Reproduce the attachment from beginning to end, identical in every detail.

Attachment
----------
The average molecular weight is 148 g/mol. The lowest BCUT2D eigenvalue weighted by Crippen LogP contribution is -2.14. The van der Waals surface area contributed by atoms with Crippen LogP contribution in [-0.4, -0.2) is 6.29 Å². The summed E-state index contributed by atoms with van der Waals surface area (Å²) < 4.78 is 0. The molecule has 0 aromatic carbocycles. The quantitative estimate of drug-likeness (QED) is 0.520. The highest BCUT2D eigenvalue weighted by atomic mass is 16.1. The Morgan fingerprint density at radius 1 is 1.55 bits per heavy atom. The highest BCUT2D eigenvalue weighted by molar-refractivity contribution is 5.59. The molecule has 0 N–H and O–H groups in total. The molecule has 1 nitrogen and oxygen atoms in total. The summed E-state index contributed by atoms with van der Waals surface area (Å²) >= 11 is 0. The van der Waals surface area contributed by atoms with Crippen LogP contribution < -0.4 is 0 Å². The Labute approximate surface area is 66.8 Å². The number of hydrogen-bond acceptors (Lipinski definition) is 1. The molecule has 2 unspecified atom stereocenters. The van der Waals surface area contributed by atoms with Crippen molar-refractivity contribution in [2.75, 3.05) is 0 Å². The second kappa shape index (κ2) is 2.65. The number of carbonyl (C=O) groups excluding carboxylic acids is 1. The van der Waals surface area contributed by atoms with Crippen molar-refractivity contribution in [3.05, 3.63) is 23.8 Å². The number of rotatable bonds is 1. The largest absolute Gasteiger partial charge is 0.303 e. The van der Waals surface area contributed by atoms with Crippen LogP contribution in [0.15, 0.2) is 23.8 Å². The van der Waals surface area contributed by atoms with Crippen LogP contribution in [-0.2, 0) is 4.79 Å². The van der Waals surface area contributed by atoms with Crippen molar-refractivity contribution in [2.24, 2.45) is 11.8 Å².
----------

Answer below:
The average molecular weight is 148 g/mol. The lowest BCUT2D eigenvalue weighted by Crippen LogP contribution is -2.14. The van der Waals surface area contributed by atoms with Crippen LogP contribution in [-0.4, -0.2) is 6.29 Å². The summed E-state index contributed by atoms with van der Waals surface area (Å²) < 4.78 is 0. The molecule has 0 aromatic carbocycles. The quantitative estimate of drug-likeness (QED) is 0.520. The highest BCUT2D eigenvalue weighted by atomic mass is 16.1. The Morgan fingerprint density at radius 1 is 1.55 bits per heavy atom. The highest BCUT2D eigenvalue weighted by molar-refractivity contribution is 5.59. The molecule has 0 N–H and O–H groups in total. The molecule has 1 nitrogen and oxygen atoms in total. The summed E-state index contributed by atoms with van der Waals surface area (Å²) >= 11 is 0. The van der Waals surface area contributed by atoms with Crippen LogP contribution < -0.4 is 0 Å². The Labute approximate surface area is 66.8 Å². The number of hydrogen-bond acceptors (Lipinski definition) is 1. The molecule has 2 unspecified atom stereocenters. The van der Waals surface area contributed by atoms with Crippen molar-refractivity contribution in [2.75, 3.05) is 0 Å². The second kappa shape index (κ2) is 2.65. The number of carbonyl (C=O) groups excluding carboxylic acids is 1. The van der Waals surface area contributed by atoms with Crippen molar-refractivity contribution in [3.05, 3.63) is 23.8 Å². The number of rotatable bonds is 1. The largest absolute Gasteiger partial charge is 0.303 e. The van der Waals surface area contributed by atoms with Crippen LogP contribution in [0.15, 0.2) is 23.8 Å². The van der Waals surface area contributed by atoms with Crippen LogP contribution in [-0.2, 0) is 4.79 Å². The van der Waals surface area contributed by atoms with Crippen molar-refractivity contribution in [2.24, 2.45) is 11.8 Å².